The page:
Perchard Award: First Half 2016

Perchard Featured

Twice a year, Coast Guard Air Station Kodiak recognizes four air station members for their exemplary performance and superior technical, aviation, professional, and leadership abilities with three Lt. Robert A. Perchard Memorial Trophies and one General Service Award.

The Lt. Robert A. Perchard Memorial Trophy was established in 1963 by the parents and friends of the late Lt. Perchard, who gave his life in company with his fellow crewmembers while serving as co-pilot aboard a Grumman HU-16E Albatross on a rescue mission in Alaska.

Petty Officer 3rd Class Christine Parham, health services technician

Parham earned the MH-60 Jayhawk Perchard Award and is recognized for excelling as an aviation mission specialist-corpsman who demonstrated exceptional perseverance in pursuit of the AMS qualification by devoting significant personal time afterhours to complete the demanding syllabus. As the only qualified AMS corpsman at Air Station Kodiak for a lengthy period of time, Parham tirelessly stood back-to-back duties.

Parham’s medical expertise and assistance were often requested by the flight surgeon and aviation survival technicians for MH-60 and C-130 medevac mission. She has flown on numerous noteworthy cases and has a list of survivors who owe their lives to her ability to provide critical in-flight care.

Petty Officer 1st Class Gregory Mayes, aviation electronics technician

Mayes earned the MH-65 Dolphin Perchard Award and is recognized for his outstanding dedication to helping others. While serving as Alaska Patrol’s training petty officer, Mayes ensured all training records were meticulously kept up-to-date. As a flight mechanic instructor, Mayes provided nine check-ride flights and flew more than 40 flight hours.

Mayes was also deployed as a plane captain, where his leadership was critical to the success during an arduous shipboard deployment in the remote, unforgiving Bering Sea. Mayes’ maintenance planning provided a 100 percent availability rate for a critical operational period, facilitating more than 35 flight hours flown and the identification of 20 boarding targets in support of the Coast Guard Cutter Munro’s law enforement mission. During port calls, Mayes volunteered his liberty time in Dutch Harbor to assist the local radio station with programming.

Mayes was also selected as a primary quality assurance inspector due to his aircraft systems knowledge and superior judgment.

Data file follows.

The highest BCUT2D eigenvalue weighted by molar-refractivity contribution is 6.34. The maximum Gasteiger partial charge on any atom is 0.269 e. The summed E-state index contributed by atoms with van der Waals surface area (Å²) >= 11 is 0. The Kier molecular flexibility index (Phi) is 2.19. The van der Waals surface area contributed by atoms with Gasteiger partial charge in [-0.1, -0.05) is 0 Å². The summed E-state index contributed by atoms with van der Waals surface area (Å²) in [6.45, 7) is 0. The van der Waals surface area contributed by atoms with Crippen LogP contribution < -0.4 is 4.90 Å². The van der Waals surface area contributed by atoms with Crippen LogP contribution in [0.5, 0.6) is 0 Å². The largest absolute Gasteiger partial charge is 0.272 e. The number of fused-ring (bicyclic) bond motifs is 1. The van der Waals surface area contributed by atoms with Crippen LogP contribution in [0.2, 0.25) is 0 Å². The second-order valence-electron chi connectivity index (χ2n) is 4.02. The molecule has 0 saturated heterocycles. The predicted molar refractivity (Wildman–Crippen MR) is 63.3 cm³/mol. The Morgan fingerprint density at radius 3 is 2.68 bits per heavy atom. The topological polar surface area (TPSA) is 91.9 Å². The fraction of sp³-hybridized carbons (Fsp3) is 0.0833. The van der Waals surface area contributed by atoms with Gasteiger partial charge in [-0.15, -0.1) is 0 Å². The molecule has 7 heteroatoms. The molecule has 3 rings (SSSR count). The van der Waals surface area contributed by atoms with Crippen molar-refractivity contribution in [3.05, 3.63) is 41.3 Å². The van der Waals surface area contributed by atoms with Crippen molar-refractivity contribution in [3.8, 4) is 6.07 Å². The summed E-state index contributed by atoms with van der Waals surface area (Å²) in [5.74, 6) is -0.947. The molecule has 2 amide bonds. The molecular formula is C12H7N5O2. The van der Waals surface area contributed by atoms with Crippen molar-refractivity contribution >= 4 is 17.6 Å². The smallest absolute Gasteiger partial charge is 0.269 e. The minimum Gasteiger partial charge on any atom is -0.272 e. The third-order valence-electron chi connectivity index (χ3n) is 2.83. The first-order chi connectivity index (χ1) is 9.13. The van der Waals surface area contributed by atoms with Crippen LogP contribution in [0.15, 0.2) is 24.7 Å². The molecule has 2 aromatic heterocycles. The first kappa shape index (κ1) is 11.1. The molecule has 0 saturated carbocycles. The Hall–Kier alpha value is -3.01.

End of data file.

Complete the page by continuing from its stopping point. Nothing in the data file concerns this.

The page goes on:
AMT1 Zachary Cain
Petty Officer 1st Class Zachary Cain, aviation maintenance technician

Cain earned the C-130 Hercules Perchard Award and is recognized for his leadership, and exceptional technical expertise while serving as the lead night-shift petty officer, and recently assumed the role of supervisor for the HC-130H prop-shop, where he is responsible for overseeing critical maintenance on complex portions of the aircraft propulsion system.

Demonstrating his dedication to duty, Cain deployed to Japan as the maintenance team leader for over 30 days, in charge of a nine-member flight crew. Cain’s leadership style and work ethic permitted 98.1 operational law enforcement mission hours to be flown, an above average amount for a two-week period. Additionally, Cain liaised with U.S. Air Force counterparts to seek spare parts for the repair of a malfunctioning pressurization system, which threatened to ground the aircraft on the third day of deployment.

SK2 Dustin Rife
Petty Officer 2nd Class Dustin Rife, storekeeper

Rife earned the General Service Award for serving as the unit’s lone requisitioner and handling a workload typically handled by two petty officers. Rife completed 978 purchases and managed 15 Service Maintenance Agreement contracts. Rife persevered through weeks of extended work days and maintained a meticulous attention to detail.

Rife executed over $300,000 worth of purchases to keep the flow of parts, personal protective equipment, and vital services in support of the air station. Rife accomplished this while standing the duty storekeeper watch, providing afterhours warehouse service and was instrumental in the unit wide copier/printer contract migration.

Rife’s efforts helped ensure unit aircraft and facilities throughout the air station’s area of responsibility were maintained and available for critical life-saving missions in the most remote areas of the United States.

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